Update on circle line-segment collisions: The following solution seems to work for me, and I think it should be faster than what has been proposed so far in this forum for line segments. The basic idea is to split line-segment collisions into two mutually-exclusive cases (endpoint collisions vs. line collision) based on the particular arrangement of (p1,p2) and (c1,c2) vectors.

To decide on which of the two cases applies, compute the point on the (p1,p2) line that’s closest to c1 and call that point e1. The (c1,e1) vector has length d1 in Seb’s demo. Then check if the length of the (c1,e1) vector is < r. If it is, then line collision is irrelevant and all you need to worry about are the segment's two endpoints (see link below on how to handle circle-circle collisions in a predictive way). If it is not, then simply apply Seb's method for line collision.

I can see two benefits to splitting line-segment collisions into two mutually-exclusive cases. First, it should be fast because it computes solutions either for the endpoint cases or for the line case but never both. Second, it handles cases where the circle might already be intersecting with the infinity line even if the circle doesn't intersect with the finite line segment (notice how Seb's method doesn't flag a collision if the circle already intersects the line).

Another thing to bear in mind is that Seb's method only handles positive collisions (i.e., Seb expects d1 to be positive). If you want to handle two-sided line collisions, then compute d1 and d2 as you normally would, but if d1 is negative then multiply d1 and d2 by (-1) before computing t. Flipping the signs of d1 and d2 is equivalent to recomputing d1 and d2 with the line's opposite normal but should be computationally faster.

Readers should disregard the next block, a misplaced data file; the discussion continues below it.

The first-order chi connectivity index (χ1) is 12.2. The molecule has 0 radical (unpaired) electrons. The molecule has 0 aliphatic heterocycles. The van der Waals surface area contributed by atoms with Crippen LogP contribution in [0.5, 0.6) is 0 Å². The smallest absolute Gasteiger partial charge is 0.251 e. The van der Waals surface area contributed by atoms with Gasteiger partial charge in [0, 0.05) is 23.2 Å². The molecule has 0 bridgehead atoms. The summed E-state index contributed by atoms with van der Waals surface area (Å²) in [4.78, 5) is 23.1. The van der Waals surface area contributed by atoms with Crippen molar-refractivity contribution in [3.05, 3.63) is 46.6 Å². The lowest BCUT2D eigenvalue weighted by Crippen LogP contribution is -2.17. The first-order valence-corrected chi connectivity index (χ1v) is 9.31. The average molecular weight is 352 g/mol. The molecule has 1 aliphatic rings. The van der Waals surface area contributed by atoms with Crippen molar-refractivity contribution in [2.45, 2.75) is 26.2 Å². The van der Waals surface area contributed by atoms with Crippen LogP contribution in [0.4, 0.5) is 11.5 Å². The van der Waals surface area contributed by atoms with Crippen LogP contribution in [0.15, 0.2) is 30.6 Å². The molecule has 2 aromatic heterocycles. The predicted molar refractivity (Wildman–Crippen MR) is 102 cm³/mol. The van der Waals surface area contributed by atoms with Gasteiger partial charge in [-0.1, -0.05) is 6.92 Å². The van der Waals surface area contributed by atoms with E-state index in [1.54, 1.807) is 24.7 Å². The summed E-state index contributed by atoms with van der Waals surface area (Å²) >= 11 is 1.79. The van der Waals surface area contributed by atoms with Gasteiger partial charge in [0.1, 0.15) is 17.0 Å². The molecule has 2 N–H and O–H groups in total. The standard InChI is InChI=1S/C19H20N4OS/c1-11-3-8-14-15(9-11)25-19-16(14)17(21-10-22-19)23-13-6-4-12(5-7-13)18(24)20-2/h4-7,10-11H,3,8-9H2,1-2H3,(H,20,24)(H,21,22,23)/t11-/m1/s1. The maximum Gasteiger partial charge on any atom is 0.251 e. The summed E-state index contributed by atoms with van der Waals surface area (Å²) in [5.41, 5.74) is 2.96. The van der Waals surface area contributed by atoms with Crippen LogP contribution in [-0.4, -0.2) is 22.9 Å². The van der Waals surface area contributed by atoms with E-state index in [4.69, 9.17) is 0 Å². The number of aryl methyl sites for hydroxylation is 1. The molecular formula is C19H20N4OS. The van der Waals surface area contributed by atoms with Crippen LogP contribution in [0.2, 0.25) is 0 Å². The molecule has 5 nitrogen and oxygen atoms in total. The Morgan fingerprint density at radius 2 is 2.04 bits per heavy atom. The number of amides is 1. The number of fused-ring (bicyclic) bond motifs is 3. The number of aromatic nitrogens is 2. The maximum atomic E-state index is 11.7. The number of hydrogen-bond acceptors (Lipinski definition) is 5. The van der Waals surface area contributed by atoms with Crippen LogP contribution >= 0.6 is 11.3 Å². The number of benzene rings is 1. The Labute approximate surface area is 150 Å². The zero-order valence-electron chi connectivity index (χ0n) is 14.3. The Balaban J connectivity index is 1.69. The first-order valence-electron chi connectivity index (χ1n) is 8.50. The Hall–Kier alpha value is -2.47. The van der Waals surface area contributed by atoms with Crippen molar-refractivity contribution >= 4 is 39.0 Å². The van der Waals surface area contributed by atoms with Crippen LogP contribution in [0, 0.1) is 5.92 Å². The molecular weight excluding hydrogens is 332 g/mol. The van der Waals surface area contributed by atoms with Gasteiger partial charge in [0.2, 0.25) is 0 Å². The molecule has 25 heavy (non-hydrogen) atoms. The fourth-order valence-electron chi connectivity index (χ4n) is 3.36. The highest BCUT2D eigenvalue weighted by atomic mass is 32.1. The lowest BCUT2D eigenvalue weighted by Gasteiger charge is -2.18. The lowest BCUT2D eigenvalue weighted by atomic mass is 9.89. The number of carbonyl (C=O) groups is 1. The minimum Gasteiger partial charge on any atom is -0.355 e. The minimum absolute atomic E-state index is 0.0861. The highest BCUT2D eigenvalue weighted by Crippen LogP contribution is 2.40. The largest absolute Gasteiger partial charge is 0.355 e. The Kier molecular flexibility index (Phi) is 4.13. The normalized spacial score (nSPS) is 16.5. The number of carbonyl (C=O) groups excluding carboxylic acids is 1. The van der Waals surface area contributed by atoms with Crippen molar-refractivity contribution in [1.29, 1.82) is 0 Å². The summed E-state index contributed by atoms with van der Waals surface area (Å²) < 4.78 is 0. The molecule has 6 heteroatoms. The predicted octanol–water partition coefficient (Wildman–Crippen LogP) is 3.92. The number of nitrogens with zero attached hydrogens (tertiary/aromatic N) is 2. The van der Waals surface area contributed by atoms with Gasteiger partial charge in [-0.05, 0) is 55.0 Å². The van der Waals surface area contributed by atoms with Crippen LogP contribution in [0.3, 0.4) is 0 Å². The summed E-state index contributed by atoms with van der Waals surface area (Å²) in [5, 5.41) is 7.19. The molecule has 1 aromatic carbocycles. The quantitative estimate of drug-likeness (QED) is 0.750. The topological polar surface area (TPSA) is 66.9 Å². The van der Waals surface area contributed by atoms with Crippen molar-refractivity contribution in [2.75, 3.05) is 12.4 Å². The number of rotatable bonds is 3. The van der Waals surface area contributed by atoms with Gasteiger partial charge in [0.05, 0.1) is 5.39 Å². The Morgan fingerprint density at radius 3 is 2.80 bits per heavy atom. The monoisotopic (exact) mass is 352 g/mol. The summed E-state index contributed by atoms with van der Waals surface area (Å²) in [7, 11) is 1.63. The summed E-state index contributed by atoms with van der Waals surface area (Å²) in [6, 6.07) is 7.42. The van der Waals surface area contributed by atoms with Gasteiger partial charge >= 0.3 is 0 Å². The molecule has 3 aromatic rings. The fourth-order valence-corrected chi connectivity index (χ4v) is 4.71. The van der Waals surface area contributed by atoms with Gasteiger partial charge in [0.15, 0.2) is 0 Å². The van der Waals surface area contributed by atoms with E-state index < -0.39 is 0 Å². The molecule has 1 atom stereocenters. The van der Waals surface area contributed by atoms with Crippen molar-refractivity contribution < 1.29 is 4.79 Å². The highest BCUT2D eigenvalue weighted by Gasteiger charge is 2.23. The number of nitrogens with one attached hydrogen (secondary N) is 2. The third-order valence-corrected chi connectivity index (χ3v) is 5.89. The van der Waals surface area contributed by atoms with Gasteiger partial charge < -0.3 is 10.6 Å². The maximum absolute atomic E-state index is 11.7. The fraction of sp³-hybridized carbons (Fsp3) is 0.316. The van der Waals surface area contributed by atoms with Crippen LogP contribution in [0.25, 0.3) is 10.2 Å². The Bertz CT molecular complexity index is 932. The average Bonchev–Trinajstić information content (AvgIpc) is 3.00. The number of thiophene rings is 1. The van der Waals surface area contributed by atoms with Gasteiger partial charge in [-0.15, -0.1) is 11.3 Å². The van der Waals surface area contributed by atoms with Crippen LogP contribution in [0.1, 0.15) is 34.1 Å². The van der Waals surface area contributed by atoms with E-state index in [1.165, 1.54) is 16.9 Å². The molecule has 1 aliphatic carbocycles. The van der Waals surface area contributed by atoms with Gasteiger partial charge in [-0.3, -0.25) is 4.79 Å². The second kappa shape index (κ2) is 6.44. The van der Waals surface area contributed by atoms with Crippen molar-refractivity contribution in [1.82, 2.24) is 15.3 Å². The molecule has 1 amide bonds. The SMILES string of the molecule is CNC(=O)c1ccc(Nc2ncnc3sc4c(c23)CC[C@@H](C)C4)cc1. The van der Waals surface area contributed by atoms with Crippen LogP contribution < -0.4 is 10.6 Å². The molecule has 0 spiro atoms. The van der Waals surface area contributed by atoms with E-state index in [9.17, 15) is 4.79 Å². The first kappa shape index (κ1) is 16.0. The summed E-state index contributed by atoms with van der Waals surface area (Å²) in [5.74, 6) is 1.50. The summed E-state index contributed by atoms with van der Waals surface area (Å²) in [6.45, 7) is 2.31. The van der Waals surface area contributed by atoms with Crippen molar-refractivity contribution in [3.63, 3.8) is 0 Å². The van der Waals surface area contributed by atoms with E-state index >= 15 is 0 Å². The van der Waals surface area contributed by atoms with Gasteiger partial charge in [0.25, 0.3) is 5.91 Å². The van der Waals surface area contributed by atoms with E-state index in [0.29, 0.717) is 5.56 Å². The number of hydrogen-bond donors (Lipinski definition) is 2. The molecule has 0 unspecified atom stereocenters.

Hope this helps.

//ericleong.me/research/circle-circle

In your demo the ball allways hits the left side of the wall…
even if you switch the C points…

That’s wrong.
How can you determine which side of the wall the ball hit?

Maybe switch d1 and d2 if you detect (Using dot product) that it’s pointing against the wall normal.??

btw:Do you have a code/lib with this functionality? I can give it a good use πŸ˜‰

Thanks
Gil

Great tutorial Seb, I really like ur style.

@Gil : I’m a little late but to answer your post, you can get the normals from the line pointing to each C point, no matter which side it’s on. A line in 2-space has 2 normals, they are both determinable given a point on either side (ie the positions of C1 & C2). Here’s my (c#) code to get the normals :

Vector2 displacement = pointPos – ClosestPointOnLineToPoint(pointPos, lineP1, lineP2);
displacement.Normalize();

The normalized displacement vector between the wall and the given circle is
the surface normal for that circle.

this is a very nice tutorial you’ve got here. one of the most comprehensive i’ve seen – there are a few small problems though. for instance, i don’t know how you missed this, but, in your last example, when the circle is overlapping the line at c1 no collision is detected. also, since the normal is always pointing to the same side of the line, your collision equation only works when the normal if facing c1. there’s probably an easier way to fix this, but you could write a function that determines which side of the line c1 is on, returning -1 for left and 1 for right, then multiply the normal by that result. otherwise, nice work – it really helped me understand dot product a lot better.

excellent tutorial. I was able to figure out a problem I had with my ball line collision. I looked all over the net but found no valid solution until I came across this post. I learned most of what I know from Tonypa website. It’s a really good beginner website to learn from, if you at least know basic structures.

now because of this thread I got most of what I want to learn figured out. The engine has ball to static circle collision, ball to static arc collision(from inside and outside), ball to line collision(works perfect due to your tutorial here), and moving ball to moving ball collision. all working with friction and gravity.